Toward More Livable Cities in Vietnam
April 5, 2012
- Vietnam’s fast-growing cities are causing both positive and negative changes for its residents
- Traffic congestion and high-priced property are some of the challenges of city-living in Vietnam according to the World Bank
- The integration of land use planning with transit and urban transport oriented development is seen as one way toward developing more livable cities
April 5, 2012 - Travelling to and from work for Thuy Phuong Nguyen is a daily struggle for the 28-year old office worker in Hanoi. Zigzagging through the busy streets on her motorbike, the 40-minute ride leaves Thuy’s energy drained.
“The traffic, the honking and the smog makes my trip very tiring,” Thuy laments. She adds that “the city’s population is increasing so fast, but the infrastructure has not improved.”
Thuy notices that more and more cars are plying the streets of Hanoi, and she fears the roads will be even get more clogged in the near future. Buying a car for herself is out of the question, “since it would take forever to get to work and parking is more difficult to find in the city center.”
The World Bank’s Vietnam Urbanization Review confirms that Hanoi’s roads, like Ho Chi Minh City, are indeed not ready for more motor cars. The Review, which takes a look at the country’s urban transition, reveals that Vietnamese cities still enjoy relatively good urban mobility. However, with car ownership on the rise, this may eventually lead to gridlock given the very low road to population density ratio of the country’s two largest cities. A car takes up more than four times the road space of a motorbike.
The Urbanization Review indicates that the country is at an early stage of urbanization that’s quickly moving forward. It places the country’s annual urban population growth at 3.4 %, with growth the fastest in and around the country’s largest cities of Hanoi and Ho Chi Minh City.
These two cities primarily drive the country’s rapid economic growth, with industries concentrated here and their surrounding areas. Ho Chi Minh and the Southeast region are host to nearly half of overall manufacturing production while higher value manufacturing is increasing more rapidly in Hanoi and the Red River Delta region.
Great benefits come with urbanization and no country has reached high income status without first urbanizing and nearly all countries are at least 50% urbanized before reaching middle-income. The 1986 Doi Moi reforms unleashed Vietnam’s economic transformation, with urbanization reinforcing strong economic growth. The growth of its cities has increased prosperity in Vietnam in the span of less than 30 years, but its citizens have to deal with some significant growing pains of rapid urbanization such as increasingly poor air quality, traffic congestion, and property values rising out of the reach of most citizens.
Taking the bus is also not an option for Thuy because she finds them to be very overcrowded, and with the nearest stop “very far from my home.” Just like most city-dwellers, her preference for using her own bike will ‘run counter to plans for public transport systems’ according to the review.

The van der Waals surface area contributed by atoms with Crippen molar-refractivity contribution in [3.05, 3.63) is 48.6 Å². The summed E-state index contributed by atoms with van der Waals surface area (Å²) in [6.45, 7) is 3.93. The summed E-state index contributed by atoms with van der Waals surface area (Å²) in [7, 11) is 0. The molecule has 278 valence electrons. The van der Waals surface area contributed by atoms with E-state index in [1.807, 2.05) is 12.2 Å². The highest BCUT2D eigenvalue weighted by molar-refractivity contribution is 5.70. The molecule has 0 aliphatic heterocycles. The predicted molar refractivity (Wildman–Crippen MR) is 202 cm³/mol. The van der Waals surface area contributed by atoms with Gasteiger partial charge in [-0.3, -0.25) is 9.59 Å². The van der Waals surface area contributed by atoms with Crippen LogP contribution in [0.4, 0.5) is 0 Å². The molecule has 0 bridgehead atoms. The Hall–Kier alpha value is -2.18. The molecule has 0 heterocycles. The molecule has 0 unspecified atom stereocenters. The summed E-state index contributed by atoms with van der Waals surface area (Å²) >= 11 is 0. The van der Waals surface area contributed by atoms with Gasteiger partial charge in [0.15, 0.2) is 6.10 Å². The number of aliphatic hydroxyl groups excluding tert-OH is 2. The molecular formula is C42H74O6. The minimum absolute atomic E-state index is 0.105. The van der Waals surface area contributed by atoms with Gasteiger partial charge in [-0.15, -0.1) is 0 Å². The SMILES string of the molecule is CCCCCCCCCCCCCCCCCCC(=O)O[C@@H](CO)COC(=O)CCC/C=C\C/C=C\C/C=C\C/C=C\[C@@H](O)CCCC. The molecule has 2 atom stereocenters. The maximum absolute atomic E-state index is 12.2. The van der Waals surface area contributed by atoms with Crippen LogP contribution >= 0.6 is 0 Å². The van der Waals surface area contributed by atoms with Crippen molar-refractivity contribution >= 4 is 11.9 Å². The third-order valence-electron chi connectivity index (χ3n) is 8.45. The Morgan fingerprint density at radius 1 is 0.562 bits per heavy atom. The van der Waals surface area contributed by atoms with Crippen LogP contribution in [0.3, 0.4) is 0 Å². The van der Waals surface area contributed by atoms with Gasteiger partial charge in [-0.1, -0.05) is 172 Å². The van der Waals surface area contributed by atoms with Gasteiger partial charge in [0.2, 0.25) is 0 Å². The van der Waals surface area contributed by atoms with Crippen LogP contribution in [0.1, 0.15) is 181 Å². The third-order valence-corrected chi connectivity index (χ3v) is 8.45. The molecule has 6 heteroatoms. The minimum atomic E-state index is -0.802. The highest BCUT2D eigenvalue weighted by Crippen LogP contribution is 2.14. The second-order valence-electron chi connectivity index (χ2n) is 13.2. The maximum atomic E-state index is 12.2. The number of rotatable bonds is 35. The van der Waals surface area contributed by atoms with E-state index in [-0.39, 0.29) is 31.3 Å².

The World Bank suggests that motor bikes have been a short term solution to urban dwellers’ transport needs. However, the Review also indicates that plans for public transport should get ahead of the shift from motorbikes to cars. In the bigger picture, the review also calls for the integration of land use planning and development with transit and urban transport development.
Thuy has considered moving closer to the city center but was also discouraged like most Vietnamese. Findings from the Review show that overall, the government has done well in providing its citizens with basic services and the lack of large-scale slums suggests housing needs are largely being met. But increasingly it is becoming harder for new households to access housing and the Review suggests that only about 5% of the population is able to afford homes currently being produced by large developers in the two largest cities.
“Addressing affordable housing needs is becoming a growing priority for local governments,” assures Dean Cira, Lead Urban Specialist of the World Bank.
Thuy has seen the rise of residential buildings in the city in recent years but notes she couldn’t afford to buy any property. “It would take me some 60 years to buy an average apartment in the city,” estimates Thuy given her current income, and the high price of properties in Hanoi.
With such a situation facing a majority of urban residents, monitoring land and housing markets is seen by the World Bank as crucial in ‘helping urban economies to function efficiently and equitably.’
Given the various challenges in the country’s changing urban environment, the Review recommends a more effective approach to planning and development that more accurately responds to the needs of the market. It also calls for closer integration and coordination of the planning system among various stakeholders.
“I really hope the city planners can find a way to make housing more accessible to people with average income like me," Thuy airs, as she, along with Vietnam’s 26 million urban dwellers seek to reap the benefits of Vietnam’s urban transformation.